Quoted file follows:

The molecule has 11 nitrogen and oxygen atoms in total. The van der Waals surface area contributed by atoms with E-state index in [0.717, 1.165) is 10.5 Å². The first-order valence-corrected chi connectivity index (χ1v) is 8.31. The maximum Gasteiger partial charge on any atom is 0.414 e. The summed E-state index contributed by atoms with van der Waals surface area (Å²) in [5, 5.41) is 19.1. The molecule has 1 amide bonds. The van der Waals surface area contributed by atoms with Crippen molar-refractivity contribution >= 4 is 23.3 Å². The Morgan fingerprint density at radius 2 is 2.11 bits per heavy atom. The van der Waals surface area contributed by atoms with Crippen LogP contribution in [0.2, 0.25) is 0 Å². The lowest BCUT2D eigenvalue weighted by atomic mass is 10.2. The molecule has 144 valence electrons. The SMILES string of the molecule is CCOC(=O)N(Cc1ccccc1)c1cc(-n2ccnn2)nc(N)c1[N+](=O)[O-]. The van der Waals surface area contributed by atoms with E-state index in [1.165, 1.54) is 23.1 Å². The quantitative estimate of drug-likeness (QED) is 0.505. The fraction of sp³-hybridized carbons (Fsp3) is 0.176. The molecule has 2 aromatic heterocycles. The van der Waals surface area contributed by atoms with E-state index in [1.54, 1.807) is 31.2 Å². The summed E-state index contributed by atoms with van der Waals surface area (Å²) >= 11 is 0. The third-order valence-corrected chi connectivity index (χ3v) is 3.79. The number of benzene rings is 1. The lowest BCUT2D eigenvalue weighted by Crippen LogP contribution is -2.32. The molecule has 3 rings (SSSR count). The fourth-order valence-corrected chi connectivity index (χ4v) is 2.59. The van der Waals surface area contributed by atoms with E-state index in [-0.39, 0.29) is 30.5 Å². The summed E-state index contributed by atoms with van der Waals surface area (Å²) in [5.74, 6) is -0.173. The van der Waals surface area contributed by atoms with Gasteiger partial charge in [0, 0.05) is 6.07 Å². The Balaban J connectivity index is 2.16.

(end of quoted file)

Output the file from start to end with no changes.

The molecule has 11 nitrogen and oxygen atoms in total. The van der Waals surface area contributed by atoms with E-state index in [0.717, 1.165) is 10.5 Å². The first-order valence-corrected chi connectivity index (χ1v) is 8.31. The maximum Gasteiger partial charge on any atom is 0.414 e. The summed E-state index contributed by atoms with van der Waals surface area (Å²) in [5, 5.41) is 19.1. The molecule has 1 amide bonds. The van der Waals surface area contributed by atoms with Crippen molar-refractivity contribution >= 4 is 23.3 Å². The Morgan fingerprint density at radius 2 is 2.11 bits per heavy atom. The van der Waals surface area contributed by atoms with Crippen LogP contribution in [0.2, 0.25) is 0 Å². The lowest BCUT2D eigenvalue weighted by atomic mass is 10.2. The molecule has 144 valence electrons. The SMILES string of the molecule is CCOC(=O)N(Cc1ccccc1)c1cc(-n2ccnn2)nc(N)c1[N+](=O)[O-]. The van der Waals surface area contributed by atoms with E-state index in [1.165, 1.54) is 23.1 Å². The quantitative estimate of drug-likeness (QED) is 0.505. The fraction of sp³-hybridized carbons (Fsp3) is 0.176. The molecule has 2 aromatic heterocycles. The van der Waals surface area contributed by atoms with E-state index in [1.54, 1.807) is 31.2 Å². The summed E-state index contributed by atoms with van der Waals surface area (Å²) >= 11 is 0. The third-order valence-corrected chi connectivity index (χ3v) is 3.79. The number of benzene rings is 1. The lowest BCUT2D eigenvalue weighted by Crippen LogP contribution is -2.32. The molecule has 3 rings (SSSR count). The fourth-order valence-corrected chi connectivity index (χ4v) is 2.59. The van der Waals surface area contributed by atoms with E-state index in [-0.39, 0.29) is 30.5 Å². The summed E-state index contributed by atoms with van der Waals surface area (Å²) in [5.74, 6) is -0.173. The van der Waals surface area contributed by atoms with Gasteiger partial charge in [0, 0.05) is 6.07 Å². The Balaban J connectivity index is 2.16.